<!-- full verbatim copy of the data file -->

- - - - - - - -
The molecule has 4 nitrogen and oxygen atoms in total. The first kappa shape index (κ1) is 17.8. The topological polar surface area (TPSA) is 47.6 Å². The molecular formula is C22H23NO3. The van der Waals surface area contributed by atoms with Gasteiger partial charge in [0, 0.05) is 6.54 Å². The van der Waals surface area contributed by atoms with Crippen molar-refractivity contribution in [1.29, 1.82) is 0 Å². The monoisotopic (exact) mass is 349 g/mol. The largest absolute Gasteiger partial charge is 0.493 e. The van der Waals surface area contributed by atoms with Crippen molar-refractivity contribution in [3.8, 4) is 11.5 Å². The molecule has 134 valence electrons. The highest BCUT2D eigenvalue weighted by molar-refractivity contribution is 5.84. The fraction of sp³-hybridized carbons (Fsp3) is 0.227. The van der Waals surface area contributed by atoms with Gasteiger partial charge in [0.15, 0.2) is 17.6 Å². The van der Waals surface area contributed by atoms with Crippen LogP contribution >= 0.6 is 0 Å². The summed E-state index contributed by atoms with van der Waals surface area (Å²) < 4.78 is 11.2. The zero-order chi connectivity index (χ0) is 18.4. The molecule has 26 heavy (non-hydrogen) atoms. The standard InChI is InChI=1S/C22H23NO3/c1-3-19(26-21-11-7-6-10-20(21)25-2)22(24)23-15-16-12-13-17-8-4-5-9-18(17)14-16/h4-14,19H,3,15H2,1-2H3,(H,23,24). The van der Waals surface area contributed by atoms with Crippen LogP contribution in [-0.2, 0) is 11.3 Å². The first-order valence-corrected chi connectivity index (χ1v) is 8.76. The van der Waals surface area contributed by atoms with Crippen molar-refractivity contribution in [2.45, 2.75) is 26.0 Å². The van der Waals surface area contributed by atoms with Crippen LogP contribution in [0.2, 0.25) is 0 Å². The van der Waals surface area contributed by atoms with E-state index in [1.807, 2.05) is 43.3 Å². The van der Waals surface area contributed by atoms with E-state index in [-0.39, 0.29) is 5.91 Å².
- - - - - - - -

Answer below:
The molecule has 4 nitrogen and oxygen atoms in total. The first kappa shape index (κ1) is 17.8. The topological polar surface area (TPSA) is 47.6 Å². The molecular formula is C22H23NO3. The van der Waals surface area contributed by atoms with Gasteiger partial charge in [0, 0.05) is 6.54 Å². The van der Waals surface area contributed by atoms with Crippen molar-refractivity contribution in [1.29, 1.82) is 0 Å². The monoisotopic (exact) mass is 349 g/mol. The largest absolute Gasteiger partial charge is 0.493 e. The van der Waals surface area contributed by atoms with Crippen molar-refractivity contribution in [3.8, 4) is 11.5 Å². The molecule has 134 valence electrons. The highest BCUT2D eigenvalue weighted by molar-refractivity contribution is 5.84. The fraction of sp³-hybridized carbons (Fsp3) is 0.227. The van der Waals surface area contributed by atoms with Gasteiger partial charge in [0.15, 0.2) is 17.6 Å². The van der Waals surface area contributed by atoms with Crippen LogP contribution >= 0.6 is 0 Å². The summed E-state index contributed by atoms with van der Waals surface area (Å²) < 4.78 is 11.2. The zero-order chi connectivity index (χ0) is 18.4. The molecule has 26 heavy (non-hydrogen) atoms. The standard InChI is InChI=1S/C22H23NO3/c1-3-19(26-21-11-7-6-10-20(21)25-2)22(24)23-15-16-12-13-17-8-4-5-9-18(17)14-16/h4-14,19H,3,15H2,1-2H3,(H,23,24). The van der Waals surface area contributed by atoms with Crippen LogP contribution in [-0.2, 0) is 11.3 Å². The first-order valence-corrected chi connectivity index (χ1v) is 8.76. The van der Waals surface area contributed by atoms with Crippen molar-refractivity contribution in [2.45, 2.75) is 26.0 Å². The van der Waals surface area contributed by atoms with Crippen LogP contribution in [0.2, 0.25) is 0 Å². The van der Waals surface area contributed by atoms with E-state index in [1.807, 2.05) is 43.3 Å². The van der Waals surface area contributed by atoms with E-state index in [-0.39, 0.29) is 5.91 Å².